# Running brushed universal motor at different frequency than designed

First, the end goal is to run a power tool (namely a Dewalt DW734 thickness planer) designed for 110V at 60Hz at a country where the power is 220V at 50Hz. The motor is a brushed universal motor, constant speed (i.e. not variable speed, but also doesn't seem to be electronically controlled).

I've read a lot on the Internet about running motors (universal and induction) at different frequencies (50 and 60 Hz, which are the common frequencies around the world), but there are conflicting opinions.

Naturally I will use a step-down transformer to get the voltage to 110V. The question is how will the frequency change affect the motor?

Some sources claim that a universal motor doesn't care about the frequency at all (and can run on DC as well), while others claim that the motor will run at 50/60=83% speed (but this might be the case only for induction motors, not universal brushed motors).

Other places claim an issue not directly with frequency, but with the voltage-frequency ratio (110/60 vs. 110/50) causing the motor to draw more current and over-heat.

Another issue comes from electronic speed control and variable speed control (the DW734 doesn't have them, but other power tools do). Will these require the correct frequency, or do they operate on DC anyway and the line frequency is not important?

There are power supplies that convert the frequency as well (VFD invertrs), but they are more expensive than regular step-down transformers and not all of them produce a perfect sine wave (which is another question - how important is a perfect sine wave vs. a PWM signal?).

Brushed universal motors are largely independent of AC frequency, and as you have heard, will also run on DC. Their maximum speed is normally way above any synchronous speed referenced to line frequency. In their construction, the phase angle between the rotor and stator fields is set by geometry, not line phase. This is also why they run at high speeds - they just don't care about the line frequency. This is ideal for appliances such as vacuum cleaners and tools such as routers and planers, which don't need to maintain constant speed under varying loads. On the down side, they are typically not very efficient at low speeds, but for an application where they can run fast, that's not a problem.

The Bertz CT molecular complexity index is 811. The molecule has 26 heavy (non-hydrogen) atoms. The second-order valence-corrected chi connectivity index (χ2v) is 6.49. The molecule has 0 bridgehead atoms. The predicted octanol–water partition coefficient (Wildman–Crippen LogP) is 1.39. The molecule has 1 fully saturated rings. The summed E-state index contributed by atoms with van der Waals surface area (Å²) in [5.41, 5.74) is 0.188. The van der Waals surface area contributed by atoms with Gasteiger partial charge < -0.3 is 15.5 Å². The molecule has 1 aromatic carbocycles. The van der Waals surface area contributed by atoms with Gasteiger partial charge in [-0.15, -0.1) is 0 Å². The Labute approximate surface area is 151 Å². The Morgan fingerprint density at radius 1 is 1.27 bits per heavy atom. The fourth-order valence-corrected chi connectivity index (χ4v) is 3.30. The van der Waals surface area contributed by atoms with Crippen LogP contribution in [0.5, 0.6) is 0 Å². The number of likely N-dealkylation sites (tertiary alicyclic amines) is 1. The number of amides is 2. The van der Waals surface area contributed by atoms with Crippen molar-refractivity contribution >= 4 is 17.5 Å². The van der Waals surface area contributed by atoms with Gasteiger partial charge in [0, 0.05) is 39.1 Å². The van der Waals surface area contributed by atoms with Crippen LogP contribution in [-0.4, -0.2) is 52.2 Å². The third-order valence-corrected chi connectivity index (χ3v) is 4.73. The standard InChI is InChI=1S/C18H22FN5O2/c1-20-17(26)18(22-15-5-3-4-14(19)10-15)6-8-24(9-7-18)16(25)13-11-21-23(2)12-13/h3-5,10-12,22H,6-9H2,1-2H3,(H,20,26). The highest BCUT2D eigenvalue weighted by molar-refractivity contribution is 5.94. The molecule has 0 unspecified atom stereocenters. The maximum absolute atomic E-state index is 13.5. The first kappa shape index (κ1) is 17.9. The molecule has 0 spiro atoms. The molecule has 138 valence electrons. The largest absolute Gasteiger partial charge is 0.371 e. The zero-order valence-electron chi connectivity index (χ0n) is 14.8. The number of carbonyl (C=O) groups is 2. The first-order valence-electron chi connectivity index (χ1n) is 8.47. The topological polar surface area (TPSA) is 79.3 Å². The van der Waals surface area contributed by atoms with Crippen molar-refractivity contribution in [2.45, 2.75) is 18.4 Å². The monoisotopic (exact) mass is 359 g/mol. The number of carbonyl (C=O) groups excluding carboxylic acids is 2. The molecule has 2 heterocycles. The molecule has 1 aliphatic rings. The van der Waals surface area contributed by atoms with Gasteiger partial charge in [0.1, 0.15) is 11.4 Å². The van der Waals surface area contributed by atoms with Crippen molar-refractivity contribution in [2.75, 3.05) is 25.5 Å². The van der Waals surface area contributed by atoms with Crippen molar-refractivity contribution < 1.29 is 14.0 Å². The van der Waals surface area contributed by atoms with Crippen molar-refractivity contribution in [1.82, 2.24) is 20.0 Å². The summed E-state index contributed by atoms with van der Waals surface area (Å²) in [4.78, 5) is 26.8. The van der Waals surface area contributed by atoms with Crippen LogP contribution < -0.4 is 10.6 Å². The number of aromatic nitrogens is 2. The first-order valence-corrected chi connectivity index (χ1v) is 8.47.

As long as you get the voltage right, you'll be fine.

Variable speed controllers will also work well.

• Then why aren't all universal motors in power tools rates as 50/60 Hz (only some are labeled as such)? Or is this just for marketing reasons? Jul 6, 2014 at 10:35
• First off, I don't know for sure. I'd guess that, for tools built by companies which don't market outside the US, it just never occurred to them. Jul 6, 2014 at 12:20
• Thank. And another follow-up question - you said "variable speed controllers" should work; what about constant speed under load controllers? Jul 6, 2014 at 12:25
• That's much harder, and for universals requires that it be built in to the tool. Basically, it has to sense the motor speed (or a proxy) and change the drive accordingly. It's not something that can reasonably be done as an add-on. Jul 6, 2014 at 12:32
• No, I meant would a tool with constant speed designed for 60 Hz run correctly on 50 Hz? Jul 6, 2014 at 13:20

The variable speed module that keeps the speed of a universal motor constant whilst under load is called "variable speed with electronic feedback".

This type of variable speed control module is a transistor based circuit and 'senses' the load on the motor and automatically adjusts the amps and voltage supplied to the motor within a typical 10% preset tolerance to accommodate the load placed on the universal motor in order to maintain the set speed of whatever speed the universal motor is set at.

A typical example is an old Black & Decker BD533E Corded Electric jigsaw pictured below, this is a common Black & Decker domestic power tool (manufactured from the late 1980's to mid 1990's) - I have this saw, it is 230 volts ac 350 watts and 50hz, the variable speed module in this saw does a pretty good job at keeping the motor speed constant at low speeds, even when the saw is under heavy load!

• Your driver will not adjust the current in any way. The motor will. Apr 11, 2017 at 18:49
• In phase angle control method Speed control is achieved by varying the firing angle for the TRIAC. Phase angle control is very cost effective solution but not very efficient .In PWM method rectified AC line voltage is switched at a high frequency by a Power MOFSET or IGBT device to generate time varying voltage for the motor. In this method to control the motors by providing stable speed control, preventing large currents and drawing minimum harmonic current from ac mains supply are required. To meet these requirements using AC chopper with current and speed feedback is preferred. Apr 11, 2017 at 19:36
• The AC universal motor drive controls the rotation speed by means of phase-angle partialization. This method consists of changing the RMS voltage applied to the motor. In this case, the voltage is a function of the firing angle of the Triac. Apr 11, 2017 at 19:36

Nothing significantly changes 50 or 60 Hz for universal motors. Just adjust voltage 110 to 220V. Reminding: a 110V rated universal motor may run in 220V but a 220V rated universal motor should not be runned in 110V since probably wire gauge will not be sufficent for almost double current.